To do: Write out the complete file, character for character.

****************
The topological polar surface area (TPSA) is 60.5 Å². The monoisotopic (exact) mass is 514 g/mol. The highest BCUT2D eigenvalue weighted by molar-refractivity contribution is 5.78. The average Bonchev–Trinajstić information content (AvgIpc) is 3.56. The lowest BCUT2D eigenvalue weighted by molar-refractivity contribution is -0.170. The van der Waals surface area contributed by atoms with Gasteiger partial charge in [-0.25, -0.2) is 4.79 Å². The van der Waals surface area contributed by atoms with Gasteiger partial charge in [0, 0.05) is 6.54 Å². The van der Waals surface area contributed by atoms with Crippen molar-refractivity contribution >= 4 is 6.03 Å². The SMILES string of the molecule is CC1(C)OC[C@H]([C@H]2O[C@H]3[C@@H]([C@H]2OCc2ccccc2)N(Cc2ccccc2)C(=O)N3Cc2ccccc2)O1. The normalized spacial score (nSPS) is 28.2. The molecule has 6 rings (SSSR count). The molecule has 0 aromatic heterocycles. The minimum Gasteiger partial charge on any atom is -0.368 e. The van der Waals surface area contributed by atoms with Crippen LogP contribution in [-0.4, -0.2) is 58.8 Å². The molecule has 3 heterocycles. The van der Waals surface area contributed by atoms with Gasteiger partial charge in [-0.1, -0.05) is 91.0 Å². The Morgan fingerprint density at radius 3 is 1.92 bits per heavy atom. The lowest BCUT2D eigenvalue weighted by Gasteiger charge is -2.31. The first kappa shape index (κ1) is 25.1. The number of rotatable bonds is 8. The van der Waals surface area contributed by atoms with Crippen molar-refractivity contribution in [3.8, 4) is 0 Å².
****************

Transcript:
The topological polar surface area (TPSA) is 60.5 Å². The monoisotopic (exact) mass is 514 g/mol. The highest BCUT2D eigenvalue weighted by molar-refractivity contribution is 5.78. The average Bonchev–Trinajstić information content (AvgIpc) is 3.56. The lowest BCUT2D eigenvalue weighted by molar-refractivity contribution is -0.170. The van der Waals surface area contributed by atoms with Gasteiger partial charge in [-0.25, -0.2) is 4.79 Å². The van der Waals surface area contributed by atoms with Gasteiger partial charge in [0, 0.05) is 6.54 Å². The van der Waals surface area contributed by atoms with Crippen molar-refractivity contribution >= 4 is 6.03 Å². The SMILES string of the molecule is CC1(C)OC[C@H]([C@H]2O[C@H]3[C@@H]([C@H]2OCc2ccccc2)N(Cc2ccccc2)C(=O)N3Cc2ccccc2)O1. The normalized spacial score (nSPS) is 28.2. The molecule has 6 rings (SSSR count). The molecule has 0 aromatic heterocycles. The minimum Gasteiger partial charge on any atom is -0.368 e. The van der Waals surface area contributed by atoms with Crippen LogP contribution in [-0.4, -0.2) is 58.8 Å². The molecule has 3 heterocycles. The van der Waals surface area contributed by atoms with Gasteiger partial charge in [-0.1, -0.05) is 91.0 Å². The Morgan fingerprint density at radius 3 is 1.92 bits per heavy atom. The lowest BCUT2D eigenvalue weighted by Gasteiger charge is -2.31. The first kappa shape index (κ1) is 25.1. The number of rotatable bonds is 8. The van der Waals surface area contributed by atoms with Crippen molar-refractivity contribution in [3.8, 4) is 0 Å².